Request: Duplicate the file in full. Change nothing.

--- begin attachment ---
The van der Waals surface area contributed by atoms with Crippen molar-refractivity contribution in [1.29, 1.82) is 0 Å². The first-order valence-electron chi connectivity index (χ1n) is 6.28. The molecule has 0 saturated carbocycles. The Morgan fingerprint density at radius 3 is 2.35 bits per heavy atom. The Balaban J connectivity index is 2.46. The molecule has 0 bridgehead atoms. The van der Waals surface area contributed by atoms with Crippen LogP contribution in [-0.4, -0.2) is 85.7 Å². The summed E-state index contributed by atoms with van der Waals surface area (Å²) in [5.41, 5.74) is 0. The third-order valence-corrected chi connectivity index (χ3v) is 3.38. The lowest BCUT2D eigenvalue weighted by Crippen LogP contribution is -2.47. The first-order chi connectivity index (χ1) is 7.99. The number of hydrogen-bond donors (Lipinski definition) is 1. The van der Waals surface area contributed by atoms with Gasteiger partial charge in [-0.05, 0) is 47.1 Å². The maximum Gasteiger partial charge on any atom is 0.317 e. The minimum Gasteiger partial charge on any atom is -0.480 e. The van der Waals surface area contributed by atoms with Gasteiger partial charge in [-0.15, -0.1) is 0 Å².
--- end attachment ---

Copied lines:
The van der Waals surface area contributed by atoms with Crippen molar-refractivity contribution in [1.29, 1.82) is 0 Å². The first-order valence-electron chi connectivity index (χ1n) is 6.28. The molecule has 0 saturated carbocycles. The Morgan fingerprint density at radius 3 is 2.35 bits per heavy atom. The Balaban J connectivity index is 2.46. The molecule has 0 bridgehead atoms. The van der Waals surface area contributed by atoms with Crippen LogP contribution in [-0.4, -0.2) is 85.7 Å². The summed E-state index contributed by atoms with van der Waals surface area (Å²) in [5.41, 5.74) is 0. The third-order valence-corrected chi connectivity index (χ3v) is 3.38. The lowest BCUT2D eigenvalue weighted by Crippen LogP contribution is -2.47. The first-order chi connectivity index (χ1) is 7.99. The number of hydrogen-bond donors (Lipinski definition) is 1. The van der Waals surface area contributed by atoms with Gasteiger partial charge in [-0.05, 0) is 47.1 Å². The maximum Gasteiger partial charge on any atom is 0.317 e. The minimum Gasteiger partial charge on any atom is -0.480 e. The van der Waals surface area contributed by atoms with Gasteiger partial charge in [-0.15, -0.1) is 0 Å².